Prime Minister Theresa May asked MPs Tuesday for more time to try and revive her Brexit deal with the EU in what the opposition said was a ploy to "run down the clock".
May updated parliament following a series of last-gasp meetings held in Belfast, Brussels, and Dublin despite EU leaders' insistence that they will not renegotiate the deal they had already struck with her.
Deal or no deal, Britain is due to leave the European Union on March 29, and a disorderly exit could cause chaos.
"The talks are at a crucial stage. We now all need to hold our nerve to get the changes this house requires and deliver Brexit on time," May told lawmakers.
"Having secured an agreement with the EU for further talks, we now need some time to complete that process," she said.
May's statement was seen by political commentators as an attempt to defuse any parliamentary rebellion in a series of votes on May's Brexit strategy to be held on Thursday.
May has promised MPs another chance to vote, on February 27, on what to do if no deal is reached.
MPs last month overwhelmingly rejected the deal struck between May and Brussels for Britain's exit from the EU.
Ever since, the premier has been trying to secure changes to the accord that would satisfy parliament's lower House of Commons.
Pro-Brexit MPs in May's Conservative Party are unhappy particularly with a so-called backstop provision intended to keep the border with Ireland free-flowing.
Some fear it could leave Britain trapped in EU trade rules indefinitely with no withdrawal mechanism.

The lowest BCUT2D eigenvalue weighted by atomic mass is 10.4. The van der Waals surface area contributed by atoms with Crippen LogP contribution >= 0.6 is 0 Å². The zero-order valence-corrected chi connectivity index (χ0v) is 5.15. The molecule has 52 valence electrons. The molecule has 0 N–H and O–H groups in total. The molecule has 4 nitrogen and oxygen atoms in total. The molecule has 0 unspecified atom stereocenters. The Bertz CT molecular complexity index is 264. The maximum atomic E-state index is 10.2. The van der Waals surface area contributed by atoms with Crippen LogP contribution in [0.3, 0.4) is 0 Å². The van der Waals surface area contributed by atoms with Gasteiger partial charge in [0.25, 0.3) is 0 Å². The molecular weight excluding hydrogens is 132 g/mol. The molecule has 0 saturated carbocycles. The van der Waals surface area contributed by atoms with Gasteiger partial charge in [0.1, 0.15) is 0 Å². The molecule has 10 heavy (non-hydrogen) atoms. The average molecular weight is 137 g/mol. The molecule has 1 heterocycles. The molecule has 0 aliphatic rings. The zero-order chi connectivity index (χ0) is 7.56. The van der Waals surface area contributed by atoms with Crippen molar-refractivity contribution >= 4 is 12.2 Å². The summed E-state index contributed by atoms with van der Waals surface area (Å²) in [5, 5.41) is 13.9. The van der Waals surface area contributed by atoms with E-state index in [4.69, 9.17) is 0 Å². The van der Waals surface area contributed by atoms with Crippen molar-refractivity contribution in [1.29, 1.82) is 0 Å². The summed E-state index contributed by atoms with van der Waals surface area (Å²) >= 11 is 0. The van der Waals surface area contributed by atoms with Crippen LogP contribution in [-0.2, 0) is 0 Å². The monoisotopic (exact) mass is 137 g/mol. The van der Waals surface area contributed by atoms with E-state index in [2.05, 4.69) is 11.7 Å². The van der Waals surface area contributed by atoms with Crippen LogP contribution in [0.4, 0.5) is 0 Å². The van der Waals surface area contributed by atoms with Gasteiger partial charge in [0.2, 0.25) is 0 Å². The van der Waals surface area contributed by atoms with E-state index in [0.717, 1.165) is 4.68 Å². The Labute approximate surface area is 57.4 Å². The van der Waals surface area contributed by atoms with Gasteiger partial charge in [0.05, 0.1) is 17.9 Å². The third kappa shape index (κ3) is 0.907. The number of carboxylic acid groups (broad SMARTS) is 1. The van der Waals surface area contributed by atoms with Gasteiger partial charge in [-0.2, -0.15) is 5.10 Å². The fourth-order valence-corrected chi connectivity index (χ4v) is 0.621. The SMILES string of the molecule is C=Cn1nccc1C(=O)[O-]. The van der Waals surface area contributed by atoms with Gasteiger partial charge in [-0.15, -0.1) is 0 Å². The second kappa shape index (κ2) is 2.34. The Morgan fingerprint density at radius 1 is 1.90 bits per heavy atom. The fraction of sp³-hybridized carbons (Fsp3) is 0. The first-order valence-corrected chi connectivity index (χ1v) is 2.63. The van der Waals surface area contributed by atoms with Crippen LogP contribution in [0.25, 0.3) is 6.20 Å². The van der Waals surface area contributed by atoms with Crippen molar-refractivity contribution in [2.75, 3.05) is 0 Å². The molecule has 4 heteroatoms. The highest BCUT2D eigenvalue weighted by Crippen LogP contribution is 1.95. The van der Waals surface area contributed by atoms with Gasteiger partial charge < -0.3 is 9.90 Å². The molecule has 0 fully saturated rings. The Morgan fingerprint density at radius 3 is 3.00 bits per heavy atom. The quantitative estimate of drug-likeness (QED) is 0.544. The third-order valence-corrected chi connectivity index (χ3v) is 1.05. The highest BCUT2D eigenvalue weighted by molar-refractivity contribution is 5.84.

Main opposition Labour Party leader Jeremy Corbyn said May had come to parliament Tuesday with "excuses and delays" and accused her of trying to "play chicken with people's livelihoods".
"It appears the prime minister has just one real tactic: to run down the clock hoping members of this house are blackmailed into supporting a deeply flawed deal," he said.
Plea for time
For his part, Bank of England chief Mark Carney warned that leaving the EU without a transition deal "would be an economic shock for this country", and said Brexit was an "acid test" of the globalised economy.
Added the City of London's policy chief, Catherine McGuinness: "The last grains of sand are slipping through the hour glass as another day is lost in Brexit limbo".
Brexit Secretary Stephen Barclay and David Lidington, May's de facto deputy, met members of the European Parliament in Strasbourg Tuesday while British Foreign Secretary Jeremy Hunt was in Paris as part of a diplomatic offensive.
Hunt said he had "open and thoughtful discussions" with French Foreign Minister Jean-Yves Le Drian.
"Both sides want a Brexit deal that supports ongoing friendship between UK/EU/France so patience and goodwill on backstop now the critical ingredient," he tweeted.
Le Drian had a different message, tweeting that "rapid progress" was needed to ensure an orderly divorce.
A senior member of the European parliament later ramped up the rhetoric, comparing pro-Brexit MPs to French revolutionaries.
"We must remember that the efforts of these men were not appreciated by the common man... because they all ended under the guillotine," Guy Verhofstadt, leader of the assembly's Liberal group, told reporters.
'Lack of opposition'
Meanwhile, students supporting a second referendum urged Corbyn to "get off the fence" on Brexit, in a stunt in his north London constituency.
Many of Labour's younger, newer supporters who propelled the veteran socialist to the party leadership want to stay in the EU -- but many of the seats Labour holds in parliament are in pro-Brexit hotbeds.
"A lot of people have noticed the complete lack of opposition on this," said Kira Millana Lewis, an 18-year-old student and Labour member.
"We believed in him because we believed he would offer us a brighter future. That isn't possible outside of the European Union."
(Except for the headline, this story has not been edited by NDTV staff and is published from a syndicated feed.)
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